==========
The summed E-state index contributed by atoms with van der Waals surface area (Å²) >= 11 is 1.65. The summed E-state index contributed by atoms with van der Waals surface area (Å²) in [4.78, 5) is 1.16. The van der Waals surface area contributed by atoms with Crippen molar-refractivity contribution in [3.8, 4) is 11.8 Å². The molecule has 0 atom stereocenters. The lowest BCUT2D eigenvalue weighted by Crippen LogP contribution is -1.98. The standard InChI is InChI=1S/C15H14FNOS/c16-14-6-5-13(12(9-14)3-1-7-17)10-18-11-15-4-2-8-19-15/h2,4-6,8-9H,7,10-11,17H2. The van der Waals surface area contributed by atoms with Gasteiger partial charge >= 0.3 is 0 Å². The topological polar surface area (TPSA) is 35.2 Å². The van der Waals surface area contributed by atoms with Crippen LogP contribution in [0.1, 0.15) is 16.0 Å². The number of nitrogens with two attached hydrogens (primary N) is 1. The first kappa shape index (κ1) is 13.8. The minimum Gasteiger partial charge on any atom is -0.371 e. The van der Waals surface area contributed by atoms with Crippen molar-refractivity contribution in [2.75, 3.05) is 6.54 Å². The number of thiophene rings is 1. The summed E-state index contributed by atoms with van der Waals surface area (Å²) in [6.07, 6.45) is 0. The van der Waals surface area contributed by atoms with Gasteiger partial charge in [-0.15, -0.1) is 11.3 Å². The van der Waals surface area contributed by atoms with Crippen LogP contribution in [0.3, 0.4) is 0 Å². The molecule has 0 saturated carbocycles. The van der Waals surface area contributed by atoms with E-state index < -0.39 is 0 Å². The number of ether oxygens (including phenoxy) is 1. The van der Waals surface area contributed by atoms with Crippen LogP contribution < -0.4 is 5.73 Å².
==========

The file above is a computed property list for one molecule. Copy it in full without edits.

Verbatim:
The summed E-state index contributed by atoms with van der Waals surface area (Å²) >= 11 is 1.65. The summed E-state index contributed by atoms with van der Waals surface area (Å²) in [4.78, 5) is 1.16. The van der Waals surface area contributed by atoms with Crippen molar-refractivity contribution in [3.8, 4) is 11.8 Å². The molecule has 0 atom stereocenters. The lowest BCUT2D eigenvalue weighted by Crippen LogP contribution is -1.98. The standard InChI is InChI=1S/C15H14FNOS/c16-14-6-5-13(12(9-14)3-1-7-17)10-18-11-15-4-2-8-19-15/h2,4-6,8-9H,7,10-11,17H2. The van der Waals surface area contributed by atoms with Gasteiger partial charge >= 0.3 is 0 Å². The topological polar surface area (TPSA) is 35.2 Å². The van der Waals surface area contributed by atoms with Crippen LogP contribution in [0.1, 0.15) is 16.0 Å². The number of nitrogens with two attached hydrogens (primary N) is 1. The first kappa shape index (κ1) is 13.8. The minimum Gasteiger partial charge on any atom is -0.371 e. The van der Waals surface area contributed by atoms with Crippen molar-refractivity contribution in [2.75, 3.05) is 6.54 Å². The number of thiophene rings is 1. The summed E-state index contributed by atoms with van der Waals surface area (Å²) in [6.07, 6.45) is 0. The van der Waals surface area contributed by atoms with Gasteiger partial charge in [-0.15, -0.1) is 11.3 Å². The van der Waals surface area contributed by atoms with Crippen LogP contribution in [0.3, 0.4) is 0 Å². The molecule has 0 saturated carbocycles. The van der Waals surface area contributed by atoms with E-state index < -0.39 is 0 Å². The number of ether oxygens (including phenoxy) is 1. The van der Waals surface area contributed by atoms with Crippen LogP contribution < -0.4 is 5.73 Å².